Curtis Symphony Orchestra is an arm of Curtis Institute of Music in Philadelphia, which was founded in 1924 by Mary Louise Curtis Bok, the only child of Cyrus H. K. Curtis, founder of Curtis Publishing. The orchestra is comprised of bright and talented Curtis students, many of them emerging as virtuosic artists.

The Institute engages outstanding conductors and instrumentalists to provide first class learning experiences for the eager students. The guest conductor this season is the highly acclaimed Finn, Osmo Vänskä, who earned wide praise for his recording of the Sibelius symphonies with the Lahti Symphony Orchestra. During his years at the helm of the Minnesota Orchestra (starting in 2003), Vänskä and the orchestra received much critical praise, and he is generally regarded as having enhanced the quality of the orchestra.*

This concert, presented by Duke Performances, included Sibelius’ expansive Second Symphony, Beethoven’s masterful Emperor Concerto featuring Curtis’ piano faculty member Jonathan Biss, and a new composition commissioned by the orchestra from young Curtis alumna Gabriella Smith. She titled her orchestral ensemble piece “f(x) = sin²x –1/x.” What is this? It is perhaps the first challenge of a young composer to come up with something approaching originality and arousing at least curiosity. The composer links her interests in the natural wonders of the Pacific Coast and, as many composers of the past, the intriguing hints of mathematical connections with music.

A formula, such as the one given as the title to this piece, can be used to describe a curve in a line and a direction for mapping the curve. All I can say is that I would like to hear this piece again. It introduces unique sounds by approaching orchestral instruments in varying manner from the standard performance practices of such instruments.

For example, the opening passage features very soft muted violins and brass and woodwinds playing a very soft flutter-tongue effect.

To hear Beethoven’s Piano Concerto No. 5 in E-flat, Op. 73 (“Emperor”), is always a joy and a revelation. To celebrate the regal theme that arises and captivates the first movement. To float on the gentle breeze of the captivating second movement melody. To sense the struggle, the build-up of tension at the end of the second movement and the explosion of joy that opens the third movement.

Soloist Biss and Vänskä, the leader of the orchestra, seemed to be of one mind. The precision of the performance was outstanding, with crescendos and diminuendos in perfect balance, attacks and releases crisp and clean, and hand-offs smooth and well matched. It was a rich and fulfilling performance.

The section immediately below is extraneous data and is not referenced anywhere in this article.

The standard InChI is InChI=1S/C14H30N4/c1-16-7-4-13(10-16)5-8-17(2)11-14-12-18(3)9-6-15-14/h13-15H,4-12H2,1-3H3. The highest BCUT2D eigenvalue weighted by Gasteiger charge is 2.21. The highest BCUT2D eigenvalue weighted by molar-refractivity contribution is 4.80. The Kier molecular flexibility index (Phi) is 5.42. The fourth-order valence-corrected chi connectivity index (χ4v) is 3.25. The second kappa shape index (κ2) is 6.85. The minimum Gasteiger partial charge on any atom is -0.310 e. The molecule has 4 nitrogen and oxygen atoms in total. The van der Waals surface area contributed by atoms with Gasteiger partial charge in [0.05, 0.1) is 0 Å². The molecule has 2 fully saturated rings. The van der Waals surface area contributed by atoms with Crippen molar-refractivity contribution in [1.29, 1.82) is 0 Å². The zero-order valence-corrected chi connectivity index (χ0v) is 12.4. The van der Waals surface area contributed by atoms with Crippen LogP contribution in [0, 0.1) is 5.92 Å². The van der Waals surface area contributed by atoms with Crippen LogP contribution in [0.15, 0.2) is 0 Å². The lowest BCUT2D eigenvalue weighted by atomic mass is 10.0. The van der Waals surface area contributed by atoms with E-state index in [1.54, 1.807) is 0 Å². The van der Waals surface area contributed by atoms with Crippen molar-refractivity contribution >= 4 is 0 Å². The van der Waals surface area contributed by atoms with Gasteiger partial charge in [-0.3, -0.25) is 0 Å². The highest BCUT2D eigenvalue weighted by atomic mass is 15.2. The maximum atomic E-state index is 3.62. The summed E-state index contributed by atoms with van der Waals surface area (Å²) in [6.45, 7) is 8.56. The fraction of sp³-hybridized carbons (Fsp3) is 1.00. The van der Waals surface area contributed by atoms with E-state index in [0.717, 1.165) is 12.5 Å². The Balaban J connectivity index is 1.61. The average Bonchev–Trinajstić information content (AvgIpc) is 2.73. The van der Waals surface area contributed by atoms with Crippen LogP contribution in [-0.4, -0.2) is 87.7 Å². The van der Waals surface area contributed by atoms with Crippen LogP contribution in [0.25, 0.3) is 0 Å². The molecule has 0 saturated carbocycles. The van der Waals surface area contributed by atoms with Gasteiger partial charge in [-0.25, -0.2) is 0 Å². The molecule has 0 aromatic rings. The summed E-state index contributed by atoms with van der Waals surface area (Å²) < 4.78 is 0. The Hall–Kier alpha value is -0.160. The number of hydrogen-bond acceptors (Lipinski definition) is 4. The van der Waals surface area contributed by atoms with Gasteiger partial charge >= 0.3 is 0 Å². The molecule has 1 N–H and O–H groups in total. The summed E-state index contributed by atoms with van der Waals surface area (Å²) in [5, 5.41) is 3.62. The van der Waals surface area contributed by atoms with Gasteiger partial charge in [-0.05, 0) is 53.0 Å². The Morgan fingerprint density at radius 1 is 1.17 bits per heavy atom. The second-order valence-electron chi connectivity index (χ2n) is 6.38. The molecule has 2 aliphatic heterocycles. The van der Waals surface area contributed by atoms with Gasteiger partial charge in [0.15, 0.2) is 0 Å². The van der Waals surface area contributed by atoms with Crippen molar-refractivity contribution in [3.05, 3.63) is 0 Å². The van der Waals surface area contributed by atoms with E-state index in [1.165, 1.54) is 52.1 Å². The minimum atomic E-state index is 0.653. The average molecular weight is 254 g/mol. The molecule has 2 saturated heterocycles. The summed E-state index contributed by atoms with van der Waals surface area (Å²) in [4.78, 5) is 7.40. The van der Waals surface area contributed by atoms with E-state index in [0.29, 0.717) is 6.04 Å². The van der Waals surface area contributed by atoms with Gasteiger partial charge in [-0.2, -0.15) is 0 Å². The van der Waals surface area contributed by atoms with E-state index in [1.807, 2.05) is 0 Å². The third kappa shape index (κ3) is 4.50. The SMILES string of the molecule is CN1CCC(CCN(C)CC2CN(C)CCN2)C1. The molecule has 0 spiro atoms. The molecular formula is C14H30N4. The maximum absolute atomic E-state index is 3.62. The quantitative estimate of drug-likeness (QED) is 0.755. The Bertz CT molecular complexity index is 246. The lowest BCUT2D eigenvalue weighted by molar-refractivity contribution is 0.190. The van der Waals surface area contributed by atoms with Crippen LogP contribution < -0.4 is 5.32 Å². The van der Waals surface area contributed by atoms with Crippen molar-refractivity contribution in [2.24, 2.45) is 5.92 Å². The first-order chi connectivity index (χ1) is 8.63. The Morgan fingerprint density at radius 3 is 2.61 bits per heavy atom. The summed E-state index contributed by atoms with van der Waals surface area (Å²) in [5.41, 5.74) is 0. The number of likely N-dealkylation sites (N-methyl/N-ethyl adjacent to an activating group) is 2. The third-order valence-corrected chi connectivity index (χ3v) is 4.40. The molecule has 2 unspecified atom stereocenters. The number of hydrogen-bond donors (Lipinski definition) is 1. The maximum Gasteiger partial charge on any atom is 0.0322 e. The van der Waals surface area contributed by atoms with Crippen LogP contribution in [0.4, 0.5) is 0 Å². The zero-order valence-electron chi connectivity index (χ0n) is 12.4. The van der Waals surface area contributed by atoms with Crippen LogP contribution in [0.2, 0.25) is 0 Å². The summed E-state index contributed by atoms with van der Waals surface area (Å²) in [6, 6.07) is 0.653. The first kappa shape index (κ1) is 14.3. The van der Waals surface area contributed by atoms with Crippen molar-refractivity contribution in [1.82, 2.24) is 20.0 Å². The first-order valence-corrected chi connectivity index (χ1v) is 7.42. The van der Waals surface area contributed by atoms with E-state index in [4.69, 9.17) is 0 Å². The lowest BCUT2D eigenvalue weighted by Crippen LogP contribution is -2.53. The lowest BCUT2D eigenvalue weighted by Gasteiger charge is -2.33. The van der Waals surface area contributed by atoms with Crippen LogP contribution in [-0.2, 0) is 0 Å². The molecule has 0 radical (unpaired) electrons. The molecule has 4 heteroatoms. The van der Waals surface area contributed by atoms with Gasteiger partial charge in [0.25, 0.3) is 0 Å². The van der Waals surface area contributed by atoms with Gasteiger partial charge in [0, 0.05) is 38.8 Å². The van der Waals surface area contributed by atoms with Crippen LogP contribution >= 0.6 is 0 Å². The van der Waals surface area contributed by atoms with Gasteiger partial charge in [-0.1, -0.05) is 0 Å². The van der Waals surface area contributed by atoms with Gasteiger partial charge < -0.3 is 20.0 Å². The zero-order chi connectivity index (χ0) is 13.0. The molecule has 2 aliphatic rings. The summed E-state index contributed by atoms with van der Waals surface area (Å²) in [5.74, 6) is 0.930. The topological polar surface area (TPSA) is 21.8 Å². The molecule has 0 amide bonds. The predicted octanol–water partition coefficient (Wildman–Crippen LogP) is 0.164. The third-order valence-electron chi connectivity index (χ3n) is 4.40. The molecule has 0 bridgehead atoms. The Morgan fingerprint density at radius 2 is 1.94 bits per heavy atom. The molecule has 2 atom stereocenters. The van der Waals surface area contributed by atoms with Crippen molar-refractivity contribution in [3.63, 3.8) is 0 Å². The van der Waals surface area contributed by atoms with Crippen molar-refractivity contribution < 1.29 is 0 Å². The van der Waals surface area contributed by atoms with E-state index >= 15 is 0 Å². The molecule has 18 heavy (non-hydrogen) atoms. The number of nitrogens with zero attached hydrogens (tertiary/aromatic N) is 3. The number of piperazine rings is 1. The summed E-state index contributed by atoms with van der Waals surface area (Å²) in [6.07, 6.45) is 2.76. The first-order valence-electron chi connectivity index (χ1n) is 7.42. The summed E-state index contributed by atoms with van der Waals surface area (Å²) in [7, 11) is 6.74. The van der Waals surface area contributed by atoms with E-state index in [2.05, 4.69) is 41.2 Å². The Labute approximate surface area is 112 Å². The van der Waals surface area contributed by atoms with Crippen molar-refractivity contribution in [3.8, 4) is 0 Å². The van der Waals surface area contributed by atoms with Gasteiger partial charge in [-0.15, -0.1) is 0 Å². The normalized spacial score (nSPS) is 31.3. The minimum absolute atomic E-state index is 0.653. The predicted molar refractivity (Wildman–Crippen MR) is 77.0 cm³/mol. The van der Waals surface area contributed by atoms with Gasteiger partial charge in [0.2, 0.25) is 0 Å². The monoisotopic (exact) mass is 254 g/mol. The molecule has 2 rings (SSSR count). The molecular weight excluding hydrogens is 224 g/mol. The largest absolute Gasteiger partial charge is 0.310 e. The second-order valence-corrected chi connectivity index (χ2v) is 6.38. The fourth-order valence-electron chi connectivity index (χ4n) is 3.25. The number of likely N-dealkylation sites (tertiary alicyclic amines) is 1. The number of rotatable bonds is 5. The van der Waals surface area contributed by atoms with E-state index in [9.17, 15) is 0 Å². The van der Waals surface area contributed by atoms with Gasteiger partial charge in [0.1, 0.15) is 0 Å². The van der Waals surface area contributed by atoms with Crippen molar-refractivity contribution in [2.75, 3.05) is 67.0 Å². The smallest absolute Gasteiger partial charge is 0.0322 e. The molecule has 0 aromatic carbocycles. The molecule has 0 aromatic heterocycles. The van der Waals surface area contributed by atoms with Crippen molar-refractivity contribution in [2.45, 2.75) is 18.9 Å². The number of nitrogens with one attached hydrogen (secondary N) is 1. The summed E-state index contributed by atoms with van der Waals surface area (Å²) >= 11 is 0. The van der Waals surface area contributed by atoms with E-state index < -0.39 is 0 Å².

Sibelius’ Second, like all his symphonies, projects a mood: the atmosphere of the north hovers over all seven of the symphonies in one way or another. All the symphonies are shaped out of materials that have gone before and are developed toward a more mature statement. The gentle rocking theme that opens the Second is joined by clarinets, oboes, then flutes, and finally French horns. It is passed back and forth, altered and enriched as new ideas are added until the strings sing out the rapturous main theme. It builds to an aching beauty, then falls gradually back to settle on that restless opening theme to end the first movement quietly and calmly.

The second movement begins with a mysterious walking bass that is passed back and forth between basses and celli, eventually joined by two bassoons playing in unison. The music becomes more and more restless, finally calming down and giving way to the opening walking bass and bassoon theme to end the movement.

The third movement opens with a wild burst of energy and boldly leads to the glorious and heroic final movement without any pause. The three-note theme finally releases the fourth note and a sense of magnificent fulfillment.

It was indeed a grand experience to hear this especially beloved symphony with Vänskä on the podium. His attention to details, his rounding out the sound, revealed sonic treasures not realized before.

The Curtis Symphony Orchestra is a young classical ensemble, uniquely gifted and well-trained, advancing in experience every day. Add a renowned conductor like Vänskä and a world-class pianist like Biss and you have an extraordinary concert experience. Those who braved the rainy, stormy night were richly rewarded.

*Edited/corrected 2/8/20 in response to reader input.